By the time you hold your new baby in your arms for the first time, chances are you've already chosen one of the most important people in your little one's early life — a doctor. You and your baby will probably visit the doctor more often during the first year than at any other time.
You may have had a prenatal visit with your baby's doctor-to-be to discuss some specifics, such as when he or she will see your newborn for the first time, office hours and on-call hours, who fills in when your doctor is out of the office, and how the office handles after-hours emergencies. You may have also learned the doctor's views on certain issues.
In this way, you've begun to forge a relationship with your baby's doctor that should last through the bumps, bruises, and midnight fevers to come.
What Happens Right After Birth
Depending on your desires and the rules of the hospital or birth center where your baby is delivered, the first exam will either take place in the nursery or at your side:
Weight, length, and head circumference will be measured.
Temperature will be taken, and your baby's breathing and heart rate will be measured.
The doctor or nurse will monitor skin color and your newborn's activity.
Eye drops or ointment to prevent eye infections.
A shot of vitamin K will be given to prevent the possibility of bleeding.
Your baby will be given a first bath, and the umbilical cord stump will be cleaned. Most hospitals and birthing centers provide personal instructions (and sometimes videos) to new parents that cover feeding, bathing, and other important aspects of newborn care.
The hospital or birth center where you deliver will notify your child's doctor of the birth. If you have had any medical problems during pregnancy, if any medical problems for your baby are suspected, or if you are having a C-section, a pediatrician or your baby's doctor will be alerted of the impending birth and be standing by to take care of the baby.
The doctor you have chosen for your newborn will probably give your baby a full physical examination within 24 hours of birth. This is a good time to ask questions about your baby's care.
A sample of your baby's blood (usually done by pricking the baby's heel) will be taken to screen for a number of diseases that are important to diagnose at birth so effective treatment can be started promptly. In some cases, a repeat sample to confirm the results will be taken by the baby's doctor soon after going home.
Every newborn should be seen and examined at the doctor's office within 3 to 5 days after birth and within 72 hours after discharge from hospital. But if your baby is sent home less than 48 hours after delivery, your doctor will want your baby to be brought to the office for a check within 48 hours after discharge.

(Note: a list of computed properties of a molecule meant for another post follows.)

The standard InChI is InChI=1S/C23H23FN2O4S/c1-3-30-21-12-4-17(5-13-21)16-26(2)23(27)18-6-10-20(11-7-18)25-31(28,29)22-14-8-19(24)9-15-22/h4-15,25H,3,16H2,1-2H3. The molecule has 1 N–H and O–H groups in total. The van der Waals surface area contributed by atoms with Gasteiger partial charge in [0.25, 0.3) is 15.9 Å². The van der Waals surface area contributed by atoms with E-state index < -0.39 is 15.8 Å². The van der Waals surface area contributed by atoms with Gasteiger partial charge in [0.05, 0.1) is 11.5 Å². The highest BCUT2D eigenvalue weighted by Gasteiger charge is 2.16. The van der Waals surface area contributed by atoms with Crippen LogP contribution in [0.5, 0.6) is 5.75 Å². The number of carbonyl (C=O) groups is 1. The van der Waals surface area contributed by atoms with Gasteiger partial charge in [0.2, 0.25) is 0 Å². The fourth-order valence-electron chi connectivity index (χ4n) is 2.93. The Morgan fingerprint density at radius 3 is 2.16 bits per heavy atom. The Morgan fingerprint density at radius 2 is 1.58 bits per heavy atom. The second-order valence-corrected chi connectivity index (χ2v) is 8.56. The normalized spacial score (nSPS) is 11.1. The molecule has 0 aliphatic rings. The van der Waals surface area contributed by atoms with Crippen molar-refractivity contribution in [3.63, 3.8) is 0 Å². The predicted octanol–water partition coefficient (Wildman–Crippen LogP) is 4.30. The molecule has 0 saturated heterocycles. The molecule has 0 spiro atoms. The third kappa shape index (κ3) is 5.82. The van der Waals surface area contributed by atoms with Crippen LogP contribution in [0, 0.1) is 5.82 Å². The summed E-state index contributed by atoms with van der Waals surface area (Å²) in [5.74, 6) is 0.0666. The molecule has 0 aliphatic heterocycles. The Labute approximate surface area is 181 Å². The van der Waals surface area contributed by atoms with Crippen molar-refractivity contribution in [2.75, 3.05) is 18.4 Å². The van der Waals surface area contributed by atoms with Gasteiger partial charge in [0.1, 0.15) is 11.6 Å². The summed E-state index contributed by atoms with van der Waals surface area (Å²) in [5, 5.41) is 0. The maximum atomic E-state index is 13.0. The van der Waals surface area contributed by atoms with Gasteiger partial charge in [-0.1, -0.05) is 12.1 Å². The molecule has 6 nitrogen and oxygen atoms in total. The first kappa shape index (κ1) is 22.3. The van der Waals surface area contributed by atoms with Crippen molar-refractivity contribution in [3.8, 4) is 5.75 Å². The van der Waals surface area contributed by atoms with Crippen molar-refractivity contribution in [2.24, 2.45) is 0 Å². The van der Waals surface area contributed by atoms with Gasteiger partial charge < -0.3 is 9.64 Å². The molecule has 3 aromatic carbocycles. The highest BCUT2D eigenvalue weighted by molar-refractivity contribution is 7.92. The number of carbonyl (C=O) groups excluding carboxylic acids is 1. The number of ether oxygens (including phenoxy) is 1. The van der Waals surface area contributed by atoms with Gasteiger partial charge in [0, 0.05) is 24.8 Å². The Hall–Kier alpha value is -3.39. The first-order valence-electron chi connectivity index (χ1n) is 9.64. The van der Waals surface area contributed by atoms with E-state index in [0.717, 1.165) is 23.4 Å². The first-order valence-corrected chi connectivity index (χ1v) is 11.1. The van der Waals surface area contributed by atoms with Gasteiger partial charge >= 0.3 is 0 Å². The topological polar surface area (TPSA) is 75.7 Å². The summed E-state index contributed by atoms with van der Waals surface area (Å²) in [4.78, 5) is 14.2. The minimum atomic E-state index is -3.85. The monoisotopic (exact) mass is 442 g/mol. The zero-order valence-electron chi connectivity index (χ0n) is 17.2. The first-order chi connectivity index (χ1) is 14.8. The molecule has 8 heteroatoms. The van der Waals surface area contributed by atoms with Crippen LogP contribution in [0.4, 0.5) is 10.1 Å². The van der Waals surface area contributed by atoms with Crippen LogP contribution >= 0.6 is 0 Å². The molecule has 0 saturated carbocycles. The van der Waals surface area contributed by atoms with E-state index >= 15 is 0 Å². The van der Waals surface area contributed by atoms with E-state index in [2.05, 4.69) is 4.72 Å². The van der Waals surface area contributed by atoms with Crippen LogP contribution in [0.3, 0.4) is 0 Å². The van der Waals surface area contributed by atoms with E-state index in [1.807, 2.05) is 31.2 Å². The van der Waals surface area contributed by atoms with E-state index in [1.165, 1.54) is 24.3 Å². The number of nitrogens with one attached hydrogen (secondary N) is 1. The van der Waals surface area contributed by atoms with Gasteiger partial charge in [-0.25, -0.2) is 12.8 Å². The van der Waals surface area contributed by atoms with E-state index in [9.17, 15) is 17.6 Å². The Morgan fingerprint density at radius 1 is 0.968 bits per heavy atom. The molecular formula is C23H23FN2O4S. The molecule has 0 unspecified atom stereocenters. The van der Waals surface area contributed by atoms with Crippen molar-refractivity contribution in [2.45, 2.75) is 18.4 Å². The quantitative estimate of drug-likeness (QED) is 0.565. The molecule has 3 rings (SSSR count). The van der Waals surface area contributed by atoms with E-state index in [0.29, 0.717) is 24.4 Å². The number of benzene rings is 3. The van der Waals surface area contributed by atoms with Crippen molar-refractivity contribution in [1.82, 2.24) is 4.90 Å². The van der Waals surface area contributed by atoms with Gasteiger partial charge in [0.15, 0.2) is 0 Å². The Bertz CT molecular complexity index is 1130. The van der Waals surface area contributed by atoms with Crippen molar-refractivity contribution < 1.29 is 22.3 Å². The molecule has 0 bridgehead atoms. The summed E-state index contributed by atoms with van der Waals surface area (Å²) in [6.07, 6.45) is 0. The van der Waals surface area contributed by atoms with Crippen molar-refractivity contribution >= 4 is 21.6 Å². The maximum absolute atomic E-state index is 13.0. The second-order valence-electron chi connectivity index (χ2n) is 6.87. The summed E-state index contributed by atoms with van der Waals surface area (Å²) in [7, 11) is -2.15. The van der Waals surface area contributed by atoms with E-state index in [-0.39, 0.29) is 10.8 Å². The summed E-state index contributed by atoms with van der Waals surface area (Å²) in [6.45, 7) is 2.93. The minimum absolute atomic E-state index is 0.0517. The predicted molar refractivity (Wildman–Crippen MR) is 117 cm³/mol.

The First Office Visit
During the first office visit, your doctor will assess your baby in a variety of ways. The first office visit will differ from doctor to doctor, but you can probably expect:
measurement of weight, length, and head circumference to assess how your baby's been doing since birth
observation of your newborn's vision, hearing, and reflexes
a complete physical examination
questions about how you are doing with the new baby and how your baby is eating and sleeping
advice on what you can expect in the coming month
a discussion of your home environment and how it might affect your baby's health (for example, smoking in the house can harm your baby's health in many ways)
Also, if the results of screening tests performed on your newborn after birth are available, they may be discussed with you. Bring any questions or concerns to the doctor at this time. Jot down any specific instructions given regarding special baby care. Keep a permanent medical record for your baby that includes information about growth, immunizations, medications, and any problems or illnesses.
Babies are born with some natural immunity against infectious diseases because their mothers' infection-preventing antibodies are passed to them through the umbilical cord. This immunity is only temporary, but babies will develop their own immunity against many infectious diseases.
Breastfed babies receive antibodies and enzymes in breast milk that help protect them from some infections and even some allergic conditions.
Infants should get the first shot of the hepatitis B vaccine before they leave the hospital. Since your baby will receive more immunizations over the coming months, you may want to familiarize yourself with the standard immunization schedule.
When to Call the Doctor
Don't hesitate to call your doctor if you have concerns about your newborn. Some common difficulties to be aware of during this first month:
Eye problems can be caused by blockage of one or both tear ducts. Normally the ducts open on their own before too long, but sometimes they remain clogged, which can cause tearing and eye discharge. Call your doctor if you suspect an eye infection.
Fever in a newborn (rectal temperature above 100.4°F or 38°C) should be reported to your doctor right away.
A runny nose can make it hard for a baby to breathe well, especially during feeding. You can help ease discomfort by using a rubber bulb aspirator to gently suction mucus from the nose. Call your doctor if you have concerns about your baby's breathing.
It's normal for newborns to have loose stools or spit up after feedings. However, very loose and watery stools and forceful vomiting could mean there is a problem. Call your doctor if your baby has diarrhea, is vomiting, or has signs of dehydration, which include a decreased number of wet diapers, a dry mouth, and lethargy (being very sluggish or drowsy).